Rabbi Arthur Waskow

Trees, Earth and Torah: How Jews Learned to Heal the Earth

waskow picTuB’shvat, the 15th day of the month of Hebrew month of Shvat, is often marked with a “TuB’Shvat Seder” for children and families; however, did you know that this day was originally a tax holiday and that the Seder in its original for was written by mystics living in Sefad Israel in the 1500’s? Today, TuB’shvat has become an important teaching tool for children and adults with its timely messages about ecological and environmental concerns.

Rabbi Waskow raises many questions in his presentation, such as:

          • What can we learn from the TuB’Shvat Seder ?
          • How come the Kabbalist mystics connected to a Tax Day?
          • What is the only ritual meal that doesn’t involve killing or uprooting any living thing?
          • What actions steps can we take to help the environment on TuB’shvat?
          • What does Judaism teach about our responsibility to the Earth and its environment?

Explore the tabs above for his biography, the webinar video, and more!

Rabbi Arthur Waskow, Ph. D., founded (in 1983) and directs The Shalom Center, a prophetic voice in Jewish and American life that brings Jewish and other spiritual thought and practice to bear on seeking peace, pursuing justice, healing the earth, and celebrating community. He edits and writes for its weekly on-line Shalom Report.

 In 2001, Waskow was presented with the Abraham Joshua Heschel Award by the Jewish Peace Fellowship. In 2005, he was named by the Forward, the leading Jewish weekly in America, one of the “Forward Fifty” as a leader of the Jewish community. In 2007, he was named by Newsweek one of the fifty most influential American rabbis.

He had primary editorial responsibility for two pioneering anthologies on eco-Judaism: With Ari Elon and Naomi Mara Hyman, he co-edited Trees, the Earth, and Torah: A Tu B’Shvat Anthology, a new addition to the classic “Festival Anthology” series of the Jewish Publication Society (1999). And he edited another anthology of texts and articles on eco-Judaism: Torah of the Earth: Exploring 4,000 Years of Ecology in Jewish Thought (2 vols., Jewish Lights, 2000).

Waskow has taught as a Visiting Professor in the religion departments of Swarthmore College, Temple University , Drew University on Judaism and the environment and on emerging feminist and neo-Hassidic theologies of Judaism in America; and Vassar College on the theology and practice of Jewish renewal and feminist Judaism.From 1982 to 1989, Rabbi Waskow was on the faculty of the Reconstructionist Rabbinical College and in 2008 taught the first course on Eco-Judaism ever given at a rabbinical seminary, at Hebrew Union College in New York City.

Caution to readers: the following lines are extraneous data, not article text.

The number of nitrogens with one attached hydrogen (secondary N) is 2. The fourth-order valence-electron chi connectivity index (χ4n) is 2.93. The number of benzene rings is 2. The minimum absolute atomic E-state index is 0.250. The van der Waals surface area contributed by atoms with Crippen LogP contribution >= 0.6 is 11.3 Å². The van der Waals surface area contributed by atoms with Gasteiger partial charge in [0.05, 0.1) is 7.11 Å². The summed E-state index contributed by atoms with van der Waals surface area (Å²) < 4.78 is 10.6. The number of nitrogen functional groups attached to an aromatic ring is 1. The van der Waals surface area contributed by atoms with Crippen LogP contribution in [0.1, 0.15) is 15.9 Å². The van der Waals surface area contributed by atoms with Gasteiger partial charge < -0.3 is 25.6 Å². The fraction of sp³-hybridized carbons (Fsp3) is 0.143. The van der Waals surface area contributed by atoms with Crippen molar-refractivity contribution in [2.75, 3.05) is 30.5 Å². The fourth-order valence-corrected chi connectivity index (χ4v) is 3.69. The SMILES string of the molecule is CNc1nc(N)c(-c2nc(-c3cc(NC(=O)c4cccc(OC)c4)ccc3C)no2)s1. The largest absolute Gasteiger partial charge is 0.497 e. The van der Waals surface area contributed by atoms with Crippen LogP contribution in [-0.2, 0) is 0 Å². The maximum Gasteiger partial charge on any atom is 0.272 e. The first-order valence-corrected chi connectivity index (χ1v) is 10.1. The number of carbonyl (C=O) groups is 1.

In 1993, Waskow cofounded ALEPH: Alliance for Jewish Renewal, From then till 2005, Waskow was first a Pathfinder and then the Tikkun Olam Fellow of ALEPH, through which he did research, wrote, and spoke to explore and deepen the renaissance of North American Jewish culture and community.

Waskow founded Menorah, a journal of Jewish renewal; from 1984 to 2004 was editor of the ALEPH quarterly journal New Menorah.

Waskow has taken a vigorously active role in a number of Jewish, multi-religious, and socially responsible email list-serves to discuss various issues in such a way as to unite spiritual and political concerns. He has created a treasury of midrash, prayer, and essays on contemporary issues in the same vein on the Shalom Center Website.

Waskow has spoken widely and led retreats and study groups at synagogues, universities, inter-religious convocations, and churches, on Jewish renewal, the meaning of recent religious upheavals throughout the world, the practice and meaning of the spiral of Jewish festivals, religious perspectives on environmental issues, and the spiritual roots of tikkun olam (action to heal the world).

He was born in Baltimore and has a BA from the Johns Hopkins University and a doctorate in United States history from the University of Wisconsin. Until 1968, Waskow was watching Judaism from the sidelines, but the Passover Seder and its connections to freedom and oppression inspired him to study more. As his study deepened, his life turned from a life in politics and public policy to rethinking Judaism and the intersection of its practice with American life.

In 1995, Waskow was ordained a Rabbi by a Beit Din under the auspices of ALEPH: Alliance for Jewish Renewal. It was made up of one Rabbi whose rabbinic lineage was Hassidic, one Conservative Rabbi, one Reform Rabbi, and a feminist theologian.

For a list of his books, CLICK HERE.

Video coming soon….